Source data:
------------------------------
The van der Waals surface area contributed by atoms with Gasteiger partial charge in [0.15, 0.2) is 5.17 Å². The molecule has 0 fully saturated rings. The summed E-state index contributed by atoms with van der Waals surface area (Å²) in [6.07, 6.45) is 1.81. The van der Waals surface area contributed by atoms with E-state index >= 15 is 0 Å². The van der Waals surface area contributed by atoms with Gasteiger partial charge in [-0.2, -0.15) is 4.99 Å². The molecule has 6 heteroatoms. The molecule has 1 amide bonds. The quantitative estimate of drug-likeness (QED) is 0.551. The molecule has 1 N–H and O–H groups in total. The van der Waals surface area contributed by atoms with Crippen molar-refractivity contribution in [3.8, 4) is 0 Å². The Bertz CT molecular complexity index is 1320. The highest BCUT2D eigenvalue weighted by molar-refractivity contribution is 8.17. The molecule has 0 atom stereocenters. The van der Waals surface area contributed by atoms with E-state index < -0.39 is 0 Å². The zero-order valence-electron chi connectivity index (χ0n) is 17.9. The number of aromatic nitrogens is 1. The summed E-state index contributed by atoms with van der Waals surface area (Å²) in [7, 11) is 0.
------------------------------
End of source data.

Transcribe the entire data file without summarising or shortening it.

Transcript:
The van der Waals surface area contributed by atoms with Gasteiger partial charge in [0.15, 0.2) is 5.17 Å². The molecule has 0 fully saturated rings. The summed E-state index contributed by atoms with van der Waals surface area (Å²) in [6.07, 6.45) is 1.81. The van der Waals surface area contributed by atoms with E-state index >= 15 is 0 Å². The van der Waals surface area contributed by atoms with Gasteiger partial charge in [-0.2, -0.15) is 4.99 Å². The molecule has 6 heteroatoms. The molecule has 1 amide bonds. The quantitative estimate of drug-likeness (QED) is 0.551. The molecule has 1 N–H and O–H groups in total. The van der Waals surface area contributed by atoms with Crippen molar-refractivity contribution in [3.8, 4) is 0 Å². The Bertz CT molecular complexity index is 1320. The highest BCUT2D eigenvalue weighted by molar-refractivity contribution is 8.17. The molecule has 0 atom stereocenters. The van der Waals surface area contributed by atoms with E-state index < -0.39 is 0 Å². The zero-order valence-electron chi connectivity index (χ0n) is 17.9. The number of aromatic nitrogens is 1. The summed E-state index contributed by atoms with van der Waals surface area (Å²) in [7, 11) is 0.